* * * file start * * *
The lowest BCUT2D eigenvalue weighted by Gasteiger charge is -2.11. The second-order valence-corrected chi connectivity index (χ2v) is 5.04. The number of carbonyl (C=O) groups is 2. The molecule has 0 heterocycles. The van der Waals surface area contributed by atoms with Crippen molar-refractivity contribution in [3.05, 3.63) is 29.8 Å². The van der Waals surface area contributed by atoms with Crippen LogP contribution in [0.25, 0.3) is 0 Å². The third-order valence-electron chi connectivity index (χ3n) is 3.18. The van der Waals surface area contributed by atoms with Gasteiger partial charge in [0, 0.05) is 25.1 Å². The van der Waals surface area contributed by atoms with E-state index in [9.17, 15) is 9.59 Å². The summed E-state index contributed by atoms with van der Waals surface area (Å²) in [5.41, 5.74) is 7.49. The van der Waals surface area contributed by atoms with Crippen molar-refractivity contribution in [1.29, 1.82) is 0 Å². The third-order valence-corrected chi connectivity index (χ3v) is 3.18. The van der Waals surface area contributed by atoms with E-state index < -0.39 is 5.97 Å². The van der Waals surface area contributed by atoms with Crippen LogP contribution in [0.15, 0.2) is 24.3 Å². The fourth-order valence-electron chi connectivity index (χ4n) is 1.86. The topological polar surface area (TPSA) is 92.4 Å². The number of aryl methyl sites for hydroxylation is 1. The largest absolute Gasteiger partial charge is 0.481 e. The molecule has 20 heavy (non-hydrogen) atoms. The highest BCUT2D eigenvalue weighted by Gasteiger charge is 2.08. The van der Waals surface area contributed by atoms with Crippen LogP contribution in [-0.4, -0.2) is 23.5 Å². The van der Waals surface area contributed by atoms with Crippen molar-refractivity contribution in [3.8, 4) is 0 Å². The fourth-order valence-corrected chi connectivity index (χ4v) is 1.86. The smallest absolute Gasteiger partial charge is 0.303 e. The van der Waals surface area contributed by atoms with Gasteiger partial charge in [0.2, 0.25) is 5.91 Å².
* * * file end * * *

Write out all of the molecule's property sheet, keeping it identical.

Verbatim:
The lowest BCUT2D eigenvalue weighted by Gasteiger charge is -2.11. The second-order valence-corrected chi connectivity index (χ2v) is 5.04. The number of carbonyl (C=O) groups is 2. The molecule has 0 heterocycles. The van der Waals surface area contributed by atoms with Crippen molar-refractivity contribution in [3.05, 3.63) is 29.8 Å². The van der Waals surface area contributed by atoms with Crippen LogP contribution in [0.25, 0.3) is 0 Å². The third-order valence-electron chi connectivity index (χ3n) is 3.18. The van der Waals surface area contributed by atoms with Gasteiger partial charge in [0, 0.05) is 25.1 Å². The van der Waals surface area contributed by atoms with E-state index in [9.17, 15) is 9.59 Å². The summed E-state index contributed by atoms with van der Waals surface area (Å²) in [5.41, 5.74) is 7.49. The van der Waals surface area contributed by atoms with Crippen molar-refractivity contribution in [1.29, 1.82) is 0 Å². The third-order valence-corrected chi connectivity index (χ3v) is 3.18. The van der Waals surface area contributed by atoms with E-state index < -0.39 is 5.97 Å². The van der Waals surface area contributed by atoms with Crippen LogP contribution in [0.15, 0.2) is 24.3 Å². The fourth-order valence-electron chi connectivity index (χ4n) is 1.86. The topological polar surface area (TPSA) is 92.4 Å². The number of aryl methyl sites for hydroxylation is 1. The largest absolute Gasteiger partial charge is 0.481 e. The molecule has 20 heavy (non-hydrogen) atoms. The highest BCUT2D eigenvalue weighted by Gasteiger charge is 2.08. The van der Waals surface area contributed by atoms with Crippen LogP contribution in [-0.4, -0.2) is 23.5 Å². The van der Waals surface area contributed by atoms with Crippen molar-refractivity contribution in [3.8, 4) is 0 Å². The fourth-order valence-corrected chi connectivity index (χ4v) is 1.86. The smallest absolute Gasteiger partial charge is 0.303 e. The van der Waals surface area contributed by atoms with Gasteiger partial charge in [0.2, 0.25) is 5.91 Å².